Facts About Working In Switzerland


Permits

As Switzerland is not an EU member state, all non-Swiss nationals need a permit in order to work in this country. Since the bilateral agreement on the freedom of movement between the EU and Switzerland (Freiz├╝gigkeitsabkommen FZA) came into effect, it has become much easier for EU citizens to enter the Swiss job market. Obtaining such work permits on your behalf is part of the service provided by ITech Consult. Find out more…

National Taxes

Compared to the other European countries, taxes in Switzerland are rather low. Switzerland, however, is a federal country. Therefore, the amount of taxes depends on the canton you live in. For holders of permits L, L-EU, B and B-EU, taxes are deducted directly from the wages. Find out more…

Social Security Contributions

When you work in Switzerland, you are required to pay certain taxes as well as contributions to national social security funds. These include old-age insurance (Altersvorsorge AHV), the national pension fund (Pensionskasse), accident insurance, unemployment insurance and health insurance. The Swiss social system focusses on security and requires contributions to provide for all contingencies. Except for health insurance, all social security contributions are deducted directly from the wages. Find out more…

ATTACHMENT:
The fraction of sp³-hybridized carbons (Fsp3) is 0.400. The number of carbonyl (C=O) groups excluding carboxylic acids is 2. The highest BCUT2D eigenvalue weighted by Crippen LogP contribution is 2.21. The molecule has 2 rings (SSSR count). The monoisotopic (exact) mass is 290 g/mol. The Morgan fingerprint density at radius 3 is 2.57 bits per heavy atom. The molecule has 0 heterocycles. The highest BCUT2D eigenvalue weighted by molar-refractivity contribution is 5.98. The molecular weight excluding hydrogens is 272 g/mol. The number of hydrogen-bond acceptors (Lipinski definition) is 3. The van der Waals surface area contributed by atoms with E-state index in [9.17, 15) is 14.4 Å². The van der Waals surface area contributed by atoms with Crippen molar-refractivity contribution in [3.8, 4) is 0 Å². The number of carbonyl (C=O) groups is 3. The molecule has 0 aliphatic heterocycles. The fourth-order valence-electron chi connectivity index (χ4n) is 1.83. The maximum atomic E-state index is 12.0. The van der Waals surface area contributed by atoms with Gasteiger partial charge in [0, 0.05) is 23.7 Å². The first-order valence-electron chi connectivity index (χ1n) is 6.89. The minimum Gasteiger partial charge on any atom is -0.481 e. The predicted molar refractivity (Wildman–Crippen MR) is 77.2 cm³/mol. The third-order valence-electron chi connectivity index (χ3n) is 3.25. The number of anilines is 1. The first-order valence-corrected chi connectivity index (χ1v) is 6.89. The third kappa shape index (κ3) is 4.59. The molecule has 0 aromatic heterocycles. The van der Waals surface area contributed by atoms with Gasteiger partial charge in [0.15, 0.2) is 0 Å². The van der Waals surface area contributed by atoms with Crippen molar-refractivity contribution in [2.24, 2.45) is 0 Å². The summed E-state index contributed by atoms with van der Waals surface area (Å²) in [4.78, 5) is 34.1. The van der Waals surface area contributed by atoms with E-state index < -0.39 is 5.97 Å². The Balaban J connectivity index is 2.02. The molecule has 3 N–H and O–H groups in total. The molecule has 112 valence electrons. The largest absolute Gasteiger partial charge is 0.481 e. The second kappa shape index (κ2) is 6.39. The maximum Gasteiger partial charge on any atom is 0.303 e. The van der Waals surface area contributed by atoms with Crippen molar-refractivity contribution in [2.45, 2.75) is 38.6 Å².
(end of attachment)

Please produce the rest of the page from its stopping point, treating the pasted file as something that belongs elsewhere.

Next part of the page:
Blog For Our Candidates

In our blog for IT specialists, you will find further information about the subject in general as well as updates on important news about working in Switzerland. Take a look yourself and get the latest updates on current news – or ask questions and read our answers in this blog.

Sample Calculation

If you have never worked as a freelancer before or are not yet working in Switzerland, it might be quite difficult to estimate the costs and social security contributions you will be facing in our country. Our sample calculation has been designed to give you a first overview. Find out more…